7 Affirmations to Improve Your Business by Sharon Vander Meer

7 Affirmations to Improve Your Business If I was 12 inches taller I’d be skinny How many times have you looked in the mirror and found a flaw? If you say never, good grief, what planet do you live on? Most of us are self-critical, sometimes to the point of being oblivious to what makes […]

via WRITE STUFF: Give Yourself a Gold Star — One Roof Publishing Magazine

To Watch Him Leave

I’d be a fool to say I didn’t know it was coming.  Something this perfect couldn’t have lasted.  I just didn’t expect it to come so soon.

I watched as he put his belongings into a bag.  As one item, and another item, disappeared from our lives together, I felt my chest tighten. He was packing the most fragile pieces of my heart.

He said it wasn’t because he’d found someone else.  He said he wasn’t happy, and that I was the only person who’d given him a shred of hope for a good life when he moved to Texas for work.  His contract ended, and he said I wasn’t enough to sustain a life outside of the world he grew up in. He said people were different back home. He said there he knew a different kind of happiness. He said I wouldn’t fit in.

He was my happiness.

With a packed bag over his shoulder and his back to me, I thought I heard pain in his voice. “I want you to know that you own a very deep and personal part of my heart.  You always will. But, I don’t love you the way you need me to. I’m sorry.”

Through watery eyes, I tried to memorize every last detail about the man I’d vowed to love forever. I knew I’d never see him again.

My knees couldn’t withstand the heaviness of my heart, and I fell to the ground.  I dug my nails into the carpet and looked up at the ceiling. I begged, “Please God, help me.”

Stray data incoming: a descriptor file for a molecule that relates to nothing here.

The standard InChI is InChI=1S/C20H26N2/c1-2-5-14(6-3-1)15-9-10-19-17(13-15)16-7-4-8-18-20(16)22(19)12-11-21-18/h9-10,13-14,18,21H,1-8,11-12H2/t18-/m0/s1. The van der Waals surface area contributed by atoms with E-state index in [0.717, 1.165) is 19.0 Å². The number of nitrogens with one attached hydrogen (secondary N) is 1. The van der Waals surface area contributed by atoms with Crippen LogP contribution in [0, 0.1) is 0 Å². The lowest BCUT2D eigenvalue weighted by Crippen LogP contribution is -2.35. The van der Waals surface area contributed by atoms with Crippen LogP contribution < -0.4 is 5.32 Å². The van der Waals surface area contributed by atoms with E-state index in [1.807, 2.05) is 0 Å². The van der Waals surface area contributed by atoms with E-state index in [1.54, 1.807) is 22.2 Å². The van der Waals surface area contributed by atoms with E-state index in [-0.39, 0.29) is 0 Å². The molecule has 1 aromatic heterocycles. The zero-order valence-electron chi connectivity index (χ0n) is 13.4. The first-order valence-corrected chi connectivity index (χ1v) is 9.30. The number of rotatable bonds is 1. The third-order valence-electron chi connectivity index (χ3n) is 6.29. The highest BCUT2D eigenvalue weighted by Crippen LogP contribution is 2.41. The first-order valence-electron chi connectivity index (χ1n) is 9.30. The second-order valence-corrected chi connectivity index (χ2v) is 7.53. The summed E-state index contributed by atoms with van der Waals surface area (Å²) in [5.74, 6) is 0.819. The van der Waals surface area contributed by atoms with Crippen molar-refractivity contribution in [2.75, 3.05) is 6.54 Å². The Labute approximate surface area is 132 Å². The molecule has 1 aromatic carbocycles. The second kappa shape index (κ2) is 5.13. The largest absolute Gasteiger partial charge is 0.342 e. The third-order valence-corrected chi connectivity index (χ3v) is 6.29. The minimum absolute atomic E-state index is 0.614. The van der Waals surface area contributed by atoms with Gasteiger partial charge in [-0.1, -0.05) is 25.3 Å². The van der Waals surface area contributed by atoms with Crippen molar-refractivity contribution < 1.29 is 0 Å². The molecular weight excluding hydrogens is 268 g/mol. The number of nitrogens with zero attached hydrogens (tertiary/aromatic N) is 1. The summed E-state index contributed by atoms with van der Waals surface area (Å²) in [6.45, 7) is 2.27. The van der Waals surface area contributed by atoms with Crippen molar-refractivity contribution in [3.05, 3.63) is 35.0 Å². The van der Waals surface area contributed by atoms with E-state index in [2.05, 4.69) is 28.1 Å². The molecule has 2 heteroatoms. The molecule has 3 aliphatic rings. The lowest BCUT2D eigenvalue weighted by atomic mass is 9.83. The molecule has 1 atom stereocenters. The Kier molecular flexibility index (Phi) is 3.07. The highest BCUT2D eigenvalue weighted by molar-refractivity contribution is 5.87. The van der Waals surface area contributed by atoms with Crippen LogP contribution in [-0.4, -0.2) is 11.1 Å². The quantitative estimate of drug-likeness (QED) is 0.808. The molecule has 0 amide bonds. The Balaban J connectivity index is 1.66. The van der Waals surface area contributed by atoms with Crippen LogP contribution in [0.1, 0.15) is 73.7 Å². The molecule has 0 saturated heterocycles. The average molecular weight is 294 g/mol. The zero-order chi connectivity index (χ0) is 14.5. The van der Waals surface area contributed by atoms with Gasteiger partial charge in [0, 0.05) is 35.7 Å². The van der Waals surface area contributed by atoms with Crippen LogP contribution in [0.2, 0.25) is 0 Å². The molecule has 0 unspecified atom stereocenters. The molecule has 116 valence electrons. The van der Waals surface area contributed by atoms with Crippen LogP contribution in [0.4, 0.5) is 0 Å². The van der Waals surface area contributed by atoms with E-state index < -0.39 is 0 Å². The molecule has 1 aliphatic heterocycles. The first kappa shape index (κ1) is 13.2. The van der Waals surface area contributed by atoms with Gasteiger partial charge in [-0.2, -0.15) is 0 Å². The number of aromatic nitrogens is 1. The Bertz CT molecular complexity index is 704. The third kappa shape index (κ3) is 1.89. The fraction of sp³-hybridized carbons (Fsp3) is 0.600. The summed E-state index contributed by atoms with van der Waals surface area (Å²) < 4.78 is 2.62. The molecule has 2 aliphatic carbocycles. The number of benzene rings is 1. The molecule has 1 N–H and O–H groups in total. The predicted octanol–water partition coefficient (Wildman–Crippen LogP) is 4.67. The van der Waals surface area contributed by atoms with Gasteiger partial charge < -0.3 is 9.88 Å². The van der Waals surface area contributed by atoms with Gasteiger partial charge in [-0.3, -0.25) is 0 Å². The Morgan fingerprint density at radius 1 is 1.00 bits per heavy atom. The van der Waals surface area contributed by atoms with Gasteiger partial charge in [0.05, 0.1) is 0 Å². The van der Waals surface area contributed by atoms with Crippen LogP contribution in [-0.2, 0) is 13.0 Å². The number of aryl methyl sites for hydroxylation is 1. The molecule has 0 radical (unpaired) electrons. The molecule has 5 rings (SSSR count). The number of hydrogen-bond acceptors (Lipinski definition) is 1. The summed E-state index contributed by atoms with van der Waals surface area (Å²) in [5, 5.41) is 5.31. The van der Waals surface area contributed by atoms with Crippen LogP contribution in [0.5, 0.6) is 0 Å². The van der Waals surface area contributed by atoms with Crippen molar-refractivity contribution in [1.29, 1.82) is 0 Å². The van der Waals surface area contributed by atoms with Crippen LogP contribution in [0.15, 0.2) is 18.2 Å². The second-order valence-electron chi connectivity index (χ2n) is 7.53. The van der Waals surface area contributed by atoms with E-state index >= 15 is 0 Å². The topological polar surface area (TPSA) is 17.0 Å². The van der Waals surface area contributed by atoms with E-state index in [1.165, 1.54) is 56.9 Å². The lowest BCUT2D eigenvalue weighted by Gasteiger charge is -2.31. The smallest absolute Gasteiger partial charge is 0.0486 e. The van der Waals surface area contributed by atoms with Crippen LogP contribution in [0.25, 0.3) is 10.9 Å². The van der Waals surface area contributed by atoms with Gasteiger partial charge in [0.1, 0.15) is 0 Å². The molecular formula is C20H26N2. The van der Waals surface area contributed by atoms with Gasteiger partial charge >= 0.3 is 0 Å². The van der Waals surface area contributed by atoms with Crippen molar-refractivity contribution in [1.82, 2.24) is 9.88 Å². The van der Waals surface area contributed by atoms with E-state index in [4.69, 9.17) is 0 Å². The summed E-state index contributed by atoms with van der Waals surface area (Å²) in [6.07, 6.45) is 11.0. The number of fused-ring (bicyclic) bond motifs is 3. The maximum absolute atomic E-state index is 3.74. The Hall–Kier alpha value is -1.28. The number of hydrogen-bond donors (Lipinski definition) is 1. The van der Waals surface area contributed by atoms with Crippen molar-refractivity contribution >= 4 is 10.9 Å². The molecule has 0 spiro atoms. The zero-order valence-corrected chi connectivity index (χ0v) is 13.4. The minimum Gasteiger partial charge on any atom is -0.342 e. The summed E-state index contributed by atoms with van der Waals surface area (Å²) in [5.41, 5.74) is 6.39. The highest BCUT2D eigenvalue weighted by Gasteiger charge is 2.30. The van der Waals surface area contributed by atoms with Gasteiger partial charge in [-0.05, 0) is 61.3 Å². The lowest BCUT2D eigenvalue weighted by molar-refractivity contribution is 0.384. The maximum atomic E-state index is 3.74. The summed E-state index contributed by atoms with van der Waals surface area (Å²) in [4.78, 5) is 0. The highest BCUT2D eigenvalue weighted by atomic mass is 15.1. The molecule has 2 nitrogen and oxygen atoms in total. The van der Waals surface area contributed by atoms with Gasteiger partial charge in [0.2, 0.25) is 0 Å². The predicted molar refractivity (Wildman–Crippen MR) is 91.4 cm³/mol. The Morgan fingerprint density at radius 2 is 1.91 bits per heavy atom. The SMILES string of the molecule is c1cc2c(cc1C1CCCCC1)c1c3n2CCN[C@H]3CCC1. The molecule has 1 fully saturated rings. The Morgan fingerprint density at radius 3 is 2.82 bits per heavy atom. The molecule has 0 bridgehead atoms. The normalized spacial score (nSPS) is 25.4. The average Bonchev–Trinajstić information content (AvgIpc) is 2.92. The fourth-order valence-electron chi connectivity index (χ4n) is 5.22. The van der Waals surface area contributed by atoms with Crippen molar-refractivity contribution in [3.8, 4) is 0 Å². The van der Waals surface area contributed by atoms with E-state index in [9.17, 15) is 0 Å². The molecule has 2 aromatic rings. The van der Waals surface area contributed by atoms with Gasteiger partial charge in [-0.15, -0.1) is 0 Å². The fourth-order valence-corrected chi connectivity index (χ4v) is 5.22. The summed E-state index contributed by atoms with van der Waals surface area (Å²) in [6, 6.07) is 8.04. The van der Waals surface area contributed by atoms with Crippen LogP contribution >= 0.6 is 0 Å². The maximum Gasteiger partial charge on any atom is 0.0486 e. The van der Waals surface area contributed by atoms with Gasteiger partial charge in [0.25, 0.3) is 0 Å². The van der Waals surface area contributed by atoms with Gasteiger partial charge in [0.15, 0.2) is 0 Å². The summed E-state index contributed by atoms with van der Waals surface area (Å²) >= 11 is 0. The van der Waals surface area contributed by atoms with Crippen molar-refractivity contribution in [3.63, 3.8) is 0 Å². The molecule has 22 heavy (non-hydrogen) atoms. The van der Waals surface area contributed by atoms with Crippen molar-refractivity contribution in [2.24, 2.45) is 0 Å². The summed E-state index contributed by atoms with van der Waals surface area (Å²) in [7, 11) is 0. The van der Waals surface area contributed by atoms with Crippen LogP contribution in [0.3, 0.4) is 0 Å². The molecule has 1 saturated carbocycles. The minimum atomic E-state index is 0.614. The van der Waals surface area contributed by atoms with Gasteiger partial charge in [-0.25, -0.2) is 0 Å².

The Wrong Time


Alarm clock, off.  One foot in front of the other, just like the doctor said. I shower, brush my teeth, look in the mirror, and hate myself. Twenty-three hours and nineteen minutes left in the day.

I get dressed, microwave a breakfast heart attack, and turn over an empty bottle of depression meds. Shit, not good.  Five months of refills and the pharmacy doesn’t open until 8 a.m. when I need to be at work. I hate that job and everything about it.  Why did they hire me for customer service?  I don’t sound happy. I’ve never sounded happy because I’ve never been happy. I hate the fake chit-chat, the “How are you doing?” every Godawful morning without a second’s wait for my answer, though I never respond.

I start my walk. My pharmacy is a block from work.  I’ll clock in late at 8:10 a.m., someone will notice, and they’ll tell the boss I’m slacking again.  I’m always screwing up somehow.

I pass Rusty’s Drinkery. Good thing it’s not open this early – Jack Daniels is a great kisser.

I feed my brain its anti-depressant and start the path to paycheck Hell.  I make it two steps, and I see the exterior of my building rupture into a tidal wave of glass and fire. Blood claws at the sky, and I shield my eyes from the smoke and death.  No one survived that.

Jealousy burns inside of me. Of all mornings, I had to run out of meds today.

The Drive

I didn’t actually intend on getting out for a drive that day; it just sort of happened. Lost in thoughts and stories and dreams of a different life, I’d like to say I tried to stop, but I won’t lie.

Yes, I saw him.  He stood on the side of the road, arms in the air, telling me to slow down. I didn’t dare meet his gaze. Just a few miles up, again he stood, red-faced and angry. With a clenched fist he shouted, “Stop everything! Think about this! Don’t you go any farther!”

He told me turn around. He told me to take another route.  He pointed out a safer road, but I knew that road would only lead me back to him. Each time he appeared, my white-knuckled fingers gripped the steering wheel harder, and I drove faster.

I pressed hard on the pedal, and with each added bit of pressure, fewer signs appeared on the long, sustaining road, and the less I saw his face.

“This road is no good for you! It’ll never bring you back to me,” I could hear him say.  His head hung low. He knew defeat sat waiting at the next intersection.

My sharp gaze down the center white lines softened, and I saw clouds open to reveal a final exit sign. It was my last chance to turn around. So, I kept going.